Patterson Confirmation Hearing Offers Senators Chance to Question Future of Middle East Policy
Washington, D.C. – Human Rights First urges members of the Senate Foreign Relations Committee to ask Ambassador Anne Patterson challenging questions about U.S. policy in the Middle East during her confirmation hearing tomorrow, September 19. Ambassador Patterson’s nomination hearing for the position of Assistant Secretary of State for Near Eastern Affairs presents committee members with the opportunity to delve deeper into the challenges facing the Obama Administration as it redefines its approach to the region, as well as the chance to question Amb. Patterson about how she plans to place human rights at the center of these issues.
“It is extremely important to assess where U.S. policy can be improved to advance the complex set of objectives of U.S. national security,” said Human Rights First’s Robyn Lieberman. “If the United States is to play a leading role in promoting democratic transitions in the Middle East, it is essential that Ambassador Patterson be asked how she intends to help the country stand firmly and visibly on the side of human rights and democracy. This isn’t a matter just of whether to cut off aid to Egypt or launch a missile strike against Syria. It’s about pursuing a strategy and a credible plan of action toward where the U.S. wants to be in the region in three to five to ten years from now. The only answer to that can be in partnership with peaceful and stable representative governments that respond to the legitimate needs of their people .”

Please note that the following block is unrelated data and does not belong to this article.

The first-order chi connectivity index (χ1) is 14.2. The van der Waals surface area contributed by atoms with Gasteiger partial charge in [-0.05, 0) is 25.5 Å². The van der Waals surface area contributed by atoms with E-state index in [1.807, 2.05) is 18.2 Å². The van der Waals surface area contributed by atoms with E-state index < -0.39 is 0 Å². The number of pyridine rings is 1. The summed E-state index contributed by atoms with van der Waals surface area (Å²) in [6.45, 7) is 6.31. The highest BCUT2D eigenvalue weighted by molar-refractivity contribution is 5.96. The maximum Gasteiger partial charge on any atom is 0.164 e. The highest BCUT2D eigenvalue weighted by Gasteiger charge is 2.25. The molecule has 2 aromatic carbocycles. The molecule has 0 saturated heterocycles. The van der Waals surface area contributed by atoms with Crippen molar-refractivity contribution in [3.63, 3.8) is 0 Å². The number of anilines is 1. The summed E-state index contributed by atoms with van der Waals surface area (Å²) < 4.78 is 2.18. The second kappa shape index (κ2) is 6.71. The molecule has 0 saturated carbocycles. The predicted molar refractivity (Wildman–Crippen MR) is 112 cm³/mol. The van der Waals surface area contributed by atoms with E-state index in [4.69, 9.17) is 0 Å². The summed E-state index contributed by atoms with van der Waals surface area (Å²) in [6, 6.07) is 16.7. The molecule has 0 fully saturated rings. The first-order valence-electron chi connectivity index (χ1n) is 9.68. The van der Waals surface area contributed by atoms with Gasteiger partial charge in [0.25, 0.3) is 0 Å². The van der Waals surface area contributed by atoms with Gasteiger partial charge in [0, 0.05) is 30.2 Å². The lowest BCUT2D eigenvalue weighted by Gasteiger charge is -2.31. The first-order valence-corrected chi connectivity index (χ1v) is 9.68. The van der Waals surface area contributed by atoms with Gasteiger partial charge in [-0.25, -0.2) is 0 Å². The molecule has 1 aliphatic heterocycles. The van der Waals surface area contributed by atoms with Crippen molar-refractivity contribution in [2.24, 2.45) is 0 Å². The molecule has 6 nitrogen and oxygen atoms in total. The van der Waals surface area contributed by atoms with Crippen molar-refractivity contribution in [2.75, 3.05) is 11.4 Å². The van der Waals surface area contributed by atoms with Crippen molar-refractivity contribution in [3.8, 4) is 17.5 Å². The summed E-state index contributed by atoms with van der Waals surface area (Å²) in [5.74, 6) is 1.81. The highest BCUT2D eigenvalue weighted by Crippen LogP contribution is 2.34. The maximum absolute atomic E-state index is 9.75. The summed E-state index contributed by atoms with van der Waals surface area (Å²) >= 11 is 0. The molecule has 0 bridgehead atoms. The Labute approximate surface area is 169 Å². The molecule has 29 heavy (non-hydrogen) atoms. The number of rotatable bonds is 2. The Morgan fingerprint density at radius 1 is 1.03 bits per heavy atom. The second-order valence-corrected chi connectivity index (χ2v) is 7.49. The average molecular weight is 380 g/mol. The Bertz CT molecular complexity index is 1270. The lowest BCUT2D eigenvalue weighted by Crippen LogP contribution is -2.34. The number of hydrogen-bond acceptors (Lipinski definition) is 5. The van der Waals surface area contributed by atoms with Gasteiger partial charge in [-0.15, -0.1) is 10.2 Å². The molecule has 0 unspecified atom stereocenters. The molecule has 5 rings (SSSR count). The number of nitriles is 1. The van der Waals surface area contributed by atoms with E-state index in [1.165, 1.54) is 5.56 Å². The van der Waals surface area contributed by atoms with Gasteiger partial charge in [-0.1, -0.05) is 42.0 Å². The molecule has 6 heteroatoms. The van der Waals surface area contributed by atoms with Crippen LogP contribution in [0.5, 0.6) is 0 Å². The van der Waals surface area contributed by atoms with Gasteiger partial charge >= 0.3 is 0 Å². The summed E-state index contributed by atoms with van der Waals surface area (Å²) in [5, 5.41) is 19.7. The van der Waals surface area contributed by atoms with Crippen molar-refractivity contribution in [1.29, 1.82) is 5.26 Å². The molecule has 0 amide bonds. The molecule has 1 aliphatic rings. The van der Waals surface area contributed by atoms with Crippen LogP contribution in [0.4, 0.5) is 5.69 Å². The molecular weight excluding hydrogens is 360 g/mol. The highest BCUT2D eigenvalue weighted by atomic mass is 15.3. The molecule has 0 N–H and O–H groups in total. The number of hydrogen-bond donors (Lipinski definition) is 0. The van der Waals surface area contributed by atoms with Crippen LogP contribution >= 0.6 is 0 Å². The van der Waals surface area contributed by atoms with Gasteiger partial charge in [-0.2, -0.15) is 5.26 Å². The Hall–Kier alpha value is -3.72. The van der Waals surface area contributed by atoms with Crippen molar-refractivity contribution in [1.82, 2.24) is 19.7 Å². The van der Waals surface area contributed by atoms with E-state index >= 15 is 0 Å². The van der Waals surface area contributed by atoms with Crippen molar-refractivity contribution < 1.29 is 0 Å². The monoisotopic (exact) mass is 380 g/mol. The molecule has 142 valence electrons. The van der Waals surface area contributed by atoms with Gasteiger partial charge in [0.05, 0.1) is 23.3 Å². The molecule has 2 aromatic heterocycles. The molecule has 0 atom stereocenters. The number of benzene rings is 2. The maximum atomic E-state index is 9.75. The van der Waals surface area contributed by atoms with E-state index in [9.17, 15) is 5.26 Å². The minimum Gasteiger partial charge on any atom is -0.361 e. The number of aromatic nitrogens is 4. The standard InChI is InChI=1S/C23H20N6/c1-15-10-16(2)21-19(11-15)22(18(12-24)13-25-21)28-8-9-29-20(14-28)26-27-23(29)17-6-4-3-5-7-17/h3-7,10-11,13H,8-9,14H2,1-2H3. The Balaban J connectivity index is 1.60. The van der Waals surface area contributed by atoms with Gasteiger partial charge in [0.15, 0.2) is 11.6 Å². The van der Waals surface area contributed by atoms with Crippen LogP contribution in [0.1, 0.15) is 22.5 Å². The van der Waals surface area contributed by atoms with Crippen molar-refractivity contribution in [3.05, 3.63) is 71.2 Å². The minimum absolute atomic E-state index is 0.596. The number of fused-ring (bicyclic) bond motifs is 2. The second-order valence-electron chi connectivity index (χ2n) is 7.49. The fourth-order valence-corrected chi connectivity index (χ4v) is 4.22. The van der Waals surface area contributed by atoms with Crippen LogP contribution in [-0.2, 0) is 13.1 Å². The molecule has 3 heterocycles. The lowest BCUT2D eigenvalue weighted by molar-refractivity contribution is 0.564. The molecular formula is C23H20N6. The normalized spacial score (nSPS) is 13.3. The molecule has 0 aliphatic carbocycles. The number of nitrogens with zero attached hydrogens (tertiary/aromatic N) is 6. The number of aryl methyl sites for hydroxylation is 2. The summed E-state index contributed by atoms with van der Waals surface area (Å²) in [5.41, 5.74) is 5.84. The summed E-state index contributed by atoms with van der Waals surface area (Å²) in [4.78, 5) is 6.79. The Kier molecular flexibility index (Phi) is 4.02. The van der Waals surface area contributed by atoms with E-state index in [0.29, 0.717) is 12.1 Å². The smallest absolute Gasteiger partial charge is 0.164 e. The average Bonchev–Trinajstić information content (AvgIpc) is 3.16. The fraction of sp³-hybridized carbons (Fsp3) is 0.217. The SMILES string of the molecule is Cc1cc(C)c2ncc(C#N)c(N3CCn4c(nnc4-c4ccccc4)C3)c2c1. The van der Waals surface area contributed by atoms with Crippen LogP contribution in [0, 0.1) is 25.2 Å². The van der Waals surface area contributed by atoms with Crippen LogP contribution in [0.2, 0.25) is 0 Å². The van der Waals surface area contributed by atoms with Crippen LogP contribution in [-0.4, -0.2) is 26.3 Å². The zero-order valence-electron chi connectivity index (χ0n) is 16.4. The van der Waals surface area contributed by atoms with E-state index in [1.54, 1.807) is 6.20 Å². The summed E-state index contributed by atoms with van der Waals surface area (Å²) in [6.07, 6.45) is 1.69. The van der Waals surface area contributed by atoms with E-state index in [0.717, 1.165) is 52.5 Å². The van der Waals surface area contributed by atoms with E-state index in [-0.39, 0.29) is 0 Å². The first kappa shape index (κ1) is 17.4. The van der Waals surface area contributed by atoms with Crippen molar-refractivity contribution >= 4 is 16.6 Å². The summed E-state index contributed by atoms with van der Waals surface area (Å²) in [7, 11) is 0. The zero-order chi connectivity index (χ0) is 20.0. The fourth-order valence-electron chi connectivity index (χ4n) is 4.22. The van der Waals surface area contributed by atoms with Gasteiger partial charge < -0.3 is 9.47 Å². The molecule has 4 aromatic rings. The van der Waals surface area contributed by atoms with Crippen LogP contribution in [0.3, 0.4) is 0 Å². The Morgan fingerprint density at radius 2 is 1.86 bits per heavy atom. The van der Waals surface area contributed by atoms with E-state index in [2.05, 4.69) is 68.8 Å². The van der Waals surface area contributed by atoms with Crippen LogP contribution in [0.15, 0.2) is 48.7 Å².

Ambassador Patterson should be asked how U.S. foreign policy in the Middle East should be recalibrated to match rhetoric – in which human rights is a constant talking point of U.S. officials – with action, when we have seen grave human rights abuses occur in the region, with Egypt and Bahrain being notable examples of where rhetoric has not matched policy. She should also be questioned on ways in which the United States will prioritize diverse political participation and encourage civil society engagement, and how embassies in the region can better engage civil society groups.
Lieberman noted, “The United States has more leverage than it is using. Ambassador Patterson is a seasoned diplomat and her insights into how the United States can better achieve its goals is a ripe discussion for tomorrow.”